Excellent Women is the first book I’ve ever read by Barbara Pym. I’ve seen her recommended in dozens of places, referred to casually by my favorite authors and critics, and generally beloved all around, but I never picked up anything by her. She seemed to fall into a category of beloved women authors I haven’t tried: Joan Didion, Doris Lessing, Margaret Drabble. She wasn’t even on my TBR list. (And I’m not alone; it seems she was voted “the most underrated writer of the century” in 1977!) But my family is moving soon, and our books are packed, and I was browsing the library, and she took my fancy, so I picked a book off the shelf.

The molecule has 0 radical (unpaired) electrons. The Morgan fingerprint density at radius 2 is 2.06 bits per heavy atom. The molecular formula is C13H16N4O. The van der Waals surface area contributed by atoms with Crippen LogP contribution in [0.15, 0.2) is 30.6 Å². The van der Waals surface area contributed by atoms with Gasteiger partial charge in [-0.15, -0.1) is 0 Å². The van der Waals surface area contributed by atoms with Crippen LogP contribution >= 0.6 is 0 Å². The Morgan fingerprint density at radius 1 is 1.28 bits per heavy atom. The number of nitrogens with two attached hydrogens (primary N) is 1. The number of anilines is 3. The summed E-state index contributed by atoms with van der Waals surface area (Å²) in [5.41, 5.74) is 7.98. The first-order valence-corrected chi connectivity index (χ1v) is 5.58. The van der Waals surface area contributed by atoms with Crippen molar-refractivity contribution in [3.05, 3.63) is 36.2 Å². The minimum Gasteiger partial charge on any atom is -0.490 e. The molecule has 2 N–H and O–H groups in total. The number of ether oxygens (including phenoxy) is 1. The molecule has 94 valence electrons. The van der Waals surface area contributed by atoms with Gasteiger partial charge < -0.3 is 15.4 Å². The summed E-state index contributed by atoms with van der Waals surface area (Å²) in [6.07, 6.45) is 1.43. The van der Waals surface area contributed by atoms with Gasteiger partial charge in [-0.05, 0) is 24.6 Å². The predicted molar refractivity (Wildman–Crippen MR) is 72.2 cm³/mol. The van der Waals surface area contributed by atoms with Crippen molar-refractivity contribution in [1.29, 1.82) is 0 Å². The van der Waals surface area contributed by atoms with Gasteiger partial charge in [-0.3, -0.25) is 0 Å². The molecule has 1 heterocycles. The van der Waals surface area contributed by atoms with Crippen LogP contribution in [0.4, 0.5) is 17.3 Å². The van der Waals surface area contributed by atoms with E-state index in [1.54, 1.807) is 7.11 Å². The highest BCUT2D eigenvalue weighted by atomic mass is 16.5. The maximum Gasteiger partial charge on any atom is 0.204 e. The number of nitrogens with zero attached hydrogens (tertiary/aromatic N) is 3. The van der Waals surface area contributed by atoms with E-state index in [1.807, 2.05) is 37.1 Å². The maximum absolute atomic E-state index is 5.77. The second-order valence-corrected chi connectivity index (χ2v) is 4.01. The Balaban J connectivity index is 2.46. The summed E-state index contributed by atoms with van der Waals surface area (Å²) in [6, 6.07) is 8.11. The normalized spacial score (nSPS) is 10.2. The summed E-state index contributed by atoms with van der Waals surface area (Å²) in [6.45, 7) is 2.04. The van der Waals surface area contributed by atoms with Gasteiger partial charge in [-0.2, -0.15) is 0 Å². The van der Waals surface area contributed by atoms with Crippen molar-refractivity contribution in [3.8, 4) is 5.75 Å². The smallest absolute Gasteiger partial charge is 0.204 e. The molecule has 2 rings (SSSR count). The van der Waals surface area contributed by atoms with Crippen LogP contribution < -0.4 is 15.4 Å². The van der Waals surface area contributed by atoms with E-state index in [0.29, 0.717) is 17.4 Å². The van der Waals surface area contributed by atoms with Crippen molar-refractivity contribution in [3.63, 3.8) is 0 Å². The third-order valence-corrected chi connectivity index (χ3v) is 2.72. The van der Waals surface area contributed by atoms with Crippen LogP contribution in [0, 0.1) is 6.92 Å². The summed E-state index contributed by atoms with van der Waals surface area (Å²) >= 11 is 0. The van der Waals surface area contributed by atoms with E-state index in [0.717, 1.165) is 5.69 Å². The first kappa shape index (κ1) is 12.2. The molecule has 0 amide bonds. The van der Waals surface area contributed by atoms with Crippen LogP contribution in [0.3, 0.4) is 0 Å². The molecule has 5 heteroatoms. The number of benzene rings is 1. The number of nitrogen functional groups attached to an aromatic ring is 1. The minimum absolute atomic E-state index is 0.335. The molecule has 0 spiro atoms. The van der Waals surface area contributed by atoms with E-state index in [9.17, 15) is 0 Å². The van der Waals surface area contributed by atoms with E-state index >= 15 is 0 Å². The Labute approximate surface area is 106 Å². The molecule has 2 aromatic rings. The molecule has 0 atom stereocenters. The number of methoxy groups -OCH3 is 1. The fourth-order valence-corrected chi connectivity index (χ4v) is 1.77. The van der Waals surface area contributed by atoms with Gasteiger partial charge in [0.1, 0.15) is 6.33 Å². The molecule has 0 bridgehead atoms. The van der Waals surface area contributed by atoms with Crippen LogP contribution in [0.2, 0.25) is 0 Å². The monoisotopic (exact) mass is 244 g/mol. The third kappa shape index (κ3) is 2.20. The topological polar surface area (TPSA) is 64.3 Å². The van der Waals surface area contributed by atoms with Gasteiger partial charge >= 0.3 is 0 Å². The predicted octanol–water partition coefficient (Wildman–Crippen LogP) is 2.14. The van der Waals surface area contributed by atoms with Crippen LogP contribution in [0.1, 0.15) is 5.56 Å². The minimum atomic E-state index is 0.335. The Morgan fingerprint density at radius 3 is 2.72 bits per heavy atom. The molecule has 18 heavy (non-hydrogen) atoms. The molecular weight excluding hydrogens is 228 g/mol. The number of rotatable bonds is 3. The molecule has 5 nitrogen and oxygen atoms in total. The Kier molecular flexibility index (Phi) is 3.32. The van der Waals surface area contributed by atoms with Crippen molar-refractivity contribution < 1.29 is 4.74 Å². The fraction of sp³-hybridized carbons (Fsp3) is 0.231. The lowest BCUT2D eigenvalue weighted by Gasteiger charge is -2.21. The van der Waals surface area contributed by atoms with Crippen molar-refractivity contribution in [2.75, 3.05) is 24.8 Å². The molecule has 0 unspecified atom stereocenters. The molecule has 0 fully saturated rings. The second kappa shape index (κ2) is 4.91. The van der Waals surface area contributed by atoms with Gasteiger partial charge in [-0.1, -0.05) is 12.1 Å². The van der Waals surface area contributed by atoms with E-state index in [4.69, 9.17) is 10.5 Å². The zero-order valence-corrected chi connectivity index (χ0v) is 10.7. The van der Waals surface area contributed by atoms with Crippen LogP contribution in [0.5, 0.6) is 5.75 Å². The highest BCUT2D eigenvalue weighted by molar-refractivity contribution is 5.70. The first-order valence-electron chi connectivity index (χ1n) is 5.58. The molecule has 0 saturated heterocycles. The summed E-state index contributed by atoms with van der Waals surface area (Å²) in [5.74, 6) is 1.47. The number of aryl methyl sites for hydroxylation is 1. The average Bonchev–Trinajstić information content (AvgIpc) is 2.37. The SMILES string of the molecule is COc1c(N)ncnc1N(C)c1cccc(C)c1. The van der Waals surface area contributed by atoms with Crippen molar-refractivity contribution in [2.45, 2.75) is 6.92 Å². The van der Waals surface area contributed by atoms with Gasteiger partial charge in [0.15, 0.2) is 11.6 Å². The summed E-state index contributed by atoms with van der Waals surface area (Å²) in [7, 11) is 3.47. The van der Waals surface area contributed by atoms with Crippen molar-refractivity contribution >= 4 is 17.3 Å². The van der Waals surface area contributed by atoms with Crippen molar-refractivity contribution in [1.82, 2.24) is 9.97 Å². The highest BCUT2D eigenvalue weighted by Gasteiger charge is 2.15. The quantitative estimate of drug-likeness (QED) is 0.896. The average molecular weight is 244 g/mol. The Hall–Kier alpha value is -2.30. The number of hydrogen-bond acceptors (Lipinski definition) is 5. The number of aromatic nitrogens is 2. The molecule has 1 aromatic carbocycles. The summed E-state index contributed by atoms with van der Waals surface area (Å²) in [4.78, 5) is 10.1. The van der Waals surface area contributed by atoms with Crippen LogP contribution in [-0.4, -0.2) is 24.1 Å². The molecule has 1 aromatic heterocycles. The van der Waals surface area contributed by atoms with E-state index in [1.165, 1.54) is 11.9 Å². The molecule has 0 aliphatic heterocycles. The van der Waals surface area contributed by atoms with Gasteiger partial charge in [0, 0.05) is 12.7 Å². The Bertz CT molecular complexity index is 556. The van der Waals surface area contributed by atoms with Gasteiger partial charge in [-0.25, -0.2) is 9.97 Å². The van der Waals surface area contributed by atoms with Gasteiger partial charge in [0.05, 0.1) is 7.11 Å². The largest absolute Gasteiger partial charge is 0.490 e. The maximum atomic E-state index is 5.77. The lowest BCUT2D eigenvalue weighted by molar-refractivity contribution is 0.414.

I am so glad I did. It’s hard to describe why Excellent Women is so entertaining; a summary of the plot sounds like the dullest kind of slice-of-lifery. Churchgoing spinster gets new neighbors, forms new acquaintance; vicar becomes engaged, then unengaged; Life Goes On. But this terrific novel catches you unawares with nostalgia, wit, finely-drawn irony, and a strong desire to know what happens next. Pym has a wonderful way of elbowing you in the ribs when you least expect it, so that you laugh out loud, or of making you examine more seriously the ways we do things.
This book sparkles, but it’s more serious than that. It’s full of acute observations and a wonderful ear for dialogue (inner as well as spoken.) It’s a genuine pleasure. The only reason I’m not sorry I didn’t pick up anything by Barbara Pym earlier is that now I have all her novels in front of me, to read at my leisure.